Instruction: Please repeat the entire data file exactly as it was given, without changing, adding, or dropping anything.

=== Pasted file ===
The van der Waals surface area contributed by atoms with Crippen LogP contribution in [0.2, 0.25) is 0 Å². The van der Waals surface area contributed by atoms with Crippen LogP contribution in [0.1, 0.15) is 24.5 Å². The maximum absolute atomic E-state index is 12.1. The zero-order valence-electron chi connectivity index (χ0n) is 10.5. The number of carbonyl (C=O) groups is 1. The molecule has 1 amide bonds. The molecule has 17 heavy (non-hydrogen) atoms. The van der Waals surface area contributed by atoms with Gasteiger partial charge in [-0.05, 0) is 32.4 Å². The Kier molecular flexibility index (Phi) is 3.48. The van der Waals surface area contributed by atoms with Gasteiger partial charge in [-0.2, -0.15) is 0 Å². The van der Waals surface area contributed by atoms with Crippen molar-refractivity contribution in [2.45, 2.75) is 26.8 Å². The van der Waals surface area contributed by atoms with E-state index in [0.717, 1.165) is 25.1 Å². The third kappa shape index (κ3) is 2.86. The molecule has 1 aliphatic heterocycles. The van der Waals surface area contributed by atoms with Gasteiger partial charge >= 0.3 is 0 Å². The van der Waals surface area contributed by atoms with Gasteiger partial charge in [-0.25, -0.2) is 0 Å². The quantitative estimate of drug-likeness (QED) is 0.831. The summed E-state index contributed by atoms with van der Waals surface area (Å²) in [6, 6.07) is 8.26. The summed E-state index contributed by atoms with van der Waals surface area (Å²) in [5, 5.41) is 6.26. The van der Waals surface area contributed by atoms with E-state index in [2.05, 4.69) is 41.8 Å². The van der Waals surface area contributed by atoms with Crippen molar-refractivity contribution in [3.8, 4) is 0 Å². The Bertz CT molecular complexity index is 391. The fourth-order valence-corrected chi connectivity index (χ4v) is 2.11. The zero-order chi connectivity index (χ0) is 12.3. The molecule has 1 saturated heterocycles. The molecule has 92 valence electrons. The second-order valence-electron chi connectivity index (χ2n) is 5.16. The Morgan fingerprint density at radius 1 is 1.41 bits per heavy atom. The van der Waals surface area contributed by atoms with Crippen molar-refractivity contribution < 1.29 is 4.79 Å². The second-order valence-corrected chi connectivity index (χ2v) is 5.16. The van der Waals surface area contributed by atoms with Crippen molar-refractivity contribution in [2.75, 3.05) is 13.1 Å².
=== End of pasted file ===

The van der Waals surface area contributed by atoms with Crippen LogP contribution in [0.2, 0.25) is 0 Å². The van der Waals surface area contributed by atoms with Crippen LogP contribution in [0.1, 0.15) is 24.5 Å². The maximum absolute atomic E-state index is 12.1. The zero-order valence-electron chi connectivity index (χ0n) is 10.5. The number of carbonyl (C=O) groups is 1. The molecule has 1 amide bonds. The molecule has 17 heavy (non-hydrogen) atoms. The van der Waals surface area contributed by atoms with Gasteiger partial charge in [-0.05, 0) is 32.4 Å². The Kier molecular flexibility index (Phi) is 3.48. The van der Waals surface area contributed by atoms with Gasteiger partial charge in [-0.2, -0.15) is 0 Å². The van der Waals surface area contributed by atoms with Crippen molar-refractivity contribution in [2.45, 2.75) is 26.8 Å². The van der Waals surface area contributed by atoms with E-state index in [0.717, 1.165) is 25.1 Å². The third kappa shape index (κ3) is 2.86. The molecule has 1 aliphatic heterocycles. The van der Waals surface area contributed by atoms with Gasteiger partial charge >= 0.3 is 0 Å². The van der Waals surface area contributed by atoms with Gasteiger partial charge in [-0.25, -0.2) is 0 Å². The quantitative estimate of drug-likeness (QED) is 0.831. The summed E-state index contributed by atoms with van der Waals surface area (Å²) in [6, 6.07) is 8.26. The summed E-state index contributed by atoms with van der Waals surface area (Å²) in [5, 5.41) is 6.26. The van der Waals surface area contributed by atoms with E-state index in [2.05, 4.69) is 41.8 Å². The van der Waals surface area contributed by atoms with Crippen molar-refractivity contribution in [3.8, 4) is 0 Å². The Bertz CT molecular complexity index is 391. The fourth-order valence-corrected chi connectivity index (χ4v) is 2.11. The zero-order chi connectivity index (χ0) is 12.3. The molecule has 1 saturated heterocycles. The molecule has 92 valence electrons. The second-order valence-electron chi connectivity index (χ2n) is 5.16. The Morgan fingerprint density at radius 1 is 1.41 bits per heavy atom. The van der Waals surface area contributed by atoms with Crippen molar-refractivity contribution < 1.29 is 4.79 Å². The second-order valence-corrected chi connectivity index (χ2v) is 5.16. The van der Waals surface area contributed by atoms with Crippen molar-refractivity contribution in [2.75, 3.05) is 13.1 Å².